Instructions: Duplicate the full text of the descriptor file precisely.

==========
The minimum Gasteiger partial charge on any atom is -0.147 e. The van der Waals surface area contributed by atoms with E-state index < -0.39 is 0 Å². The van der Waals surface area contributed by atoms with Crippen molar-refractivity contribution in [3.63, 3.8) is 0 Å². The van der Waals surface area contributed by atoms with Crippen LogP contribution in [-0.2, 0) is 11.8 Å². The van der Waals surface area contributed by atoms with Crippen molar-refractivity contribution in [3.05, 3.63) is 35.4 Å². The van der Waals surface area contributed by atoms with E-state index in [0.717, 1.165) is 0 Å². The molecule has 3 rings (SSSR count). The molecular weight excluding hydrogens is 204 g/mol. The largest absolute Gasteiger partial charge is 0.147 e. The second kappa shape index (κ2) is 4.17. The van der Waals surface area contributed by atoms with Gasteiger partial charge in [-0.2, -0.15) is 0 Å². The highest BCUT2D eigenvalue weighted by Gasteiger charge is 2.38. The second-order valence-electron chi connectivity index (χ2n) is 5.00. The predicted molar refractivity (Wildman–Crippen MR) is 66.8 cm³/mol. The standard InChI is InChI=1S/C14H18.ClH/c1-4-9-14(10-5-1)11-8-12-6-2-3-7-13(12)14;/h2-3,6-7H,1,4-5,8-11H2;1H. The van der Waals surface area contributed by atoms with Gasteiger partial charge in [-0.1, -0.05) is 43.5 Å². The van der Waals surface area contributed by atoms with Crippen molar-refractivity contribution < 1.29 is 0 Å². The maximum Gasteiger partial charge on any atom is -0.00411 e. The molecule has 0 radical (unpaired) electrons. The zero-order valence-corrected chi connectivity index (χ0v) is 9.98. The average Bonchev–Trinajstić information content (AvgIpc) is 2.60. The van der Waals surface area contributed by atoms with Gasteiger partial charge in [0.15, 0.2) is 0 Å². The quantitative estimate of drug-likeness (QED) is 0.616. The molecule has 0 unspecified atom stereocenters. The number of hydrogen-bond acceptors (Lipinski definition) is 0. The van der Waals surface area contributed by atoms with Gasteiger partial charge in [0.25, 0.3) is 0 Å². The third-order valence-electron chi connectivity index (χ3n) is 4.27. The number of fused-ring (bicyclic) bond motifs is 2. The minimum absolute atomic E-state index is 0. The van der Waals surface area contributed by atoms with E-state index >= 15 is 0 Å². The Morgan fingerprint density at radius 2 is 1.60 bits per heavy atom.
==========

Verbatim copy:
The minimum Gasteiger partial charge on any atom is -0.147 e. The van der Waals surface area contributed by atoms with E-state index < -0.39 is 0 Å². The van der Waals surface area contributed by atoms with Crippen molar-refractivity contribution in [3.63, 3.8) is 0 Å². The van der Waals surface area contributed by atoms with Crippen LogP contribution in [-0.2, 0) is 11.8 Å². The van der Waals surface area contributed by atoms with Crippen molar-refractivity contribution in [3.05, 3.63) is 35.4 Å². The van der Waals surface area contributed by atoms with E-state index in [0.717, 1.165) is 0 Å². The molecule has 3 rings (SSSR count). The molecular weight excluding hydrogens is 204 g/mol. The largest absolute Gasteiger partial charge is 0.147 e. The second kappa shape index (κ2) is 4.17. The van der Waals surface area contributed by atoms with Gasteiger partial charge in [-0.2, -0.15) is 0 Å². The highest BCUT2D eigenvalue weighted by Gasteiger charge is 2.38. The second-order valence-electron chi connectivity index (χ2n) is 5.00. The predicted molar refractivity (Wildman–Crippen MR) is 66.8 cm³/mol. The standard InChI is InChI=1S/C14H18.ClH/c1-4-9-14(10-5-1)11-8-12-6-2-3-7-13(12)14;/h2-3,6-7H,1,4-5,8-11H2;1H. The van der Waals surface area contributed by atoms with Gasteiger partial charge in [-0.1, -0.05) is 43.5 Å². The van der Waals surface area contributed by atoms with Crippen molar-refractivity contribution < 1.29 is 0 Å². The maximum Gasteiger partial charge on any atom is -0.00411 e. The molecule has 0 radical (unpaired) electrons. The zero-order valence-corrected chi connectivity index (χ0v) is 9.98. The average Bonchev–Trinajstić information content (AvgIpc) is 2.60. The van der Waals surface area contributed by atoms with Gasteiger partial charge in [0.15, 0.2) is 0 Å². The quantitative estimate of drug-likeness (QED) is 0.616. The molecule has 0 unspecified atom stereocenters. The number of hydrogen-bond acceptors (Lipinski definition) is 0. The van der Waals surface area contributed by atoms with Gasteiger partial charge in [0.25, 0.3) is 0 Å². The third-order valence-electron chi connectivity index (χ3n) is 4.27. The number of fused-ring (bicyclic) bond motifs is 2. The minimum absolute atomic E-state index is 0. The van der Waals surface area contributed by atoms with E-state index >= 15 is 0 Å². The Morgan fingerprint density at radius 2 is 1.60 bits per heavy atom.